Derek Monypeny “The Hand as Dealt”

On Derek Monypeny’s first album in seven years, the windows are wide open and the fresh air is bringing the dead back to life. The Hand as Dealt was hatched deep in the Mojave Desert and those ancient energies are baked into this sprawling double album. Monypeny’s work always reaches for a higher plane, but with The Hand as Dealt, he finds those spirits dancing on solid, sacred ground.

Sunlight blinds the senses as opener “Yoncalla/Drain” begins with bright, psychedelic guitar invitations. It’s a bit of a ruse, though, as you are quickly pulled under the current and enveloped intense, aqueous tones. This juxtaposition of opposites permeates The Hand as Dealt. The shine returns as “Waves of Nightingales” grieves for essences we have lost to the fire as a precursor to the fall. With such heavy undercurrents, it’s incredible that Monypeny made this record before the hell of the past year because it predicts everything. Inside the sprawling sonic maze of the title track, the inevitability of it all becomes clear.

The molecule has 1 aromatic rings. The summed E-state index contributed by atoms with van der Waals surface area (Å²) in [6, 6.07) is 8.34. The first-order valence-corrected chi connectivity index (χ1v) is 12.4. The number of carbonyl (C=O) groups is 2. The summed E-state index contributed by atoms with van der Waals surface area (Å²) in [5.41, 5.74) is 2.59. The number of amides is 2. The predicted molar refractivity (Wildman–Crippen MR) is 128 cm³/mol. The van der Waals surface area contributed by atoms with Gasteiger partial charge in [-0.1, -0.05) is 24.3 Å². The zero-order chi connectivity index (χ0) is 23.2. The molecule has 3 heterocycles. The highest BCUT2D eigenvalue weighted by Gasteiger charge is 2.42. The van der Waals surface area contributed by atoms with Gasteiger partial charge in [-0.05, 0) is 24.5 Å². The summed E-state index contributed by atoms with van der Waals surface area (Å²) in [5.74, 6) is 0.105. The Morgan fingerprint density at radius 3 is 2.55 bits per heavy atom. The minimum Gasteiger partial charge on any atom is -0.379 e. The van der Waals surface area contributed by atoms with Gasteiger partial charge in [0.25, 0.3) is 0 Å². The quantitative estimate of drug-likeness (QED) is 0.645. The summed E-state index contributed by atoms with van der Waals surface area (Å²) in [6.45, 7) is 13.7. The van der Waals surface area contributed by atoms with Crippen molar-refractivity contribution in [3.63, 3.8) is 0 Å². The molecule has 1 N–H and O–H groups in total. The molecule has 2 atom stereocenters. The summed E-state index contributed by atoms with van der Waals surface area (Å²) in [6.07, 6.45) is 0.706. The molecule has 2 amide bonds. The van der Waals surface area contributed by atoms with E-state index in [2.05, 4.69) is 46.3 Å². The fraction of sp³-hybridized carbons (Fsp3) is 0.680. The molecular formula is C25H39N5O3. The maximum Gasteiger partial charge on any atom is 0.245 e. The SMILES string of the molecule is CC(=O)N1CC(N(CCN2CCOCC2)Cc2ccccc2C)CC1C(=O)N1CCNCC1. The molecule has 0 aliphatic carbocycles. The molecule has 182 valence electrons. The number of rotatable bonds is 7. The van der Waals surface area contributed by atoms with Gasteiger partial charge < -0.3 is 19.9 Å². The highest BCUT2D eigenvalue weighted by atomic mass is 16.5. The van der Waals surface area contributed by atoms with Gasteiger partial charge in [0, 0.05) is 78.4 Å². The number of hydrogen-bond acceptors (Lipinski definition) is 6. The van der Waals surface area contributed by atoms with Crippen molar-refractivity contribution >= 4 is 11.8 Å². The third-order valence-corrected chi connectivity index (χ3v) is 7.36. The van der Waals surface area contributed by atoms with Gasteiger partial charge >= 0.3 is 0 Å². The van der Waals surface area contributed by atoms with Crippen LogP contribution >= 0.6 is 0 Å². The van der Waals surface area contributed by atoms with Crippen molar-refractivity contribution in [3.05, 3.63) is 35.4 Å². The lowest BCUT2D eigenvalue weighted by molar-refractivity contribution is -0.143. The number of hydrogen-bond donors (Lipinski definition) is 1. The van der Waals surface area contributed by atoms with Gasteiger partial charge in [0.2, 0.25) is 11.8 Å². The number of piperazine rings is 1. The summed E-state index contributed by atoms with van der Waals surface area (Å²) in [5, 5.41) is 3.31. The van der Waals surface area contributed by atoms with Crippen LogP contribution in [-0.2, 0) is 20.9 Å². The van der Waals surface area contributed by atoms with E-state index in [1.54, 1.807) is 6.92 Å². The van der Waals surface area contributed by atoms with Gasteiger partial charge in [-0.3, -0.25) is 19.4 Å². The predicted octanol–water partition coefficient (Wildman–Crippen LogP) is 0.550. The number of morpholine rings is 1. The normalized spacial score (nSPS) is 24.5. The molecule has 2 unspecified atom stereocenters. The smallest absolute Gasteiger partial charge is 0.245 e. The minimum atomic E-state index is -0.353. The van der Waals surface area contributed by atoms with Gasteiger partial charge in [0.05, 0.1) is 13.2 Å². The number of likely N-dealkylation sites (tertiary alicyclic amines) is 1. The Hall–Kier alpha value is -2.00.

In 73 minutes, Derek Monypeny breaks open the darkness and meditates on the path lost, and laments that there may be no way back. Hellish chaos and brittle fear collide like aural explosives when “The Tamarisk” opens up. Howls and screeches give way to subterranean bulldozers, all moving hurriedly toward impending doom. “The Tamarisk” is intense, like a 16-minute long lightspeed solo that never relents, never comes up for breath. It’s the centerpiece, though, where the weight of it all becomes too much and something has to break. 

Circling around to album closer, “(You Are Just) Playing In the Entranceway,” though, the burden and denial turn to acknowledgment. Monypeny’s guitar excursions breathe catharsis. Tight timbral passages glow. They are freeing, boundless. Dusk’s shadows loom ahead, though, and through melancholic explorations, a stolid peace is found. Monypeny taps into that desert wind and lets it carry his spirit into the sky.


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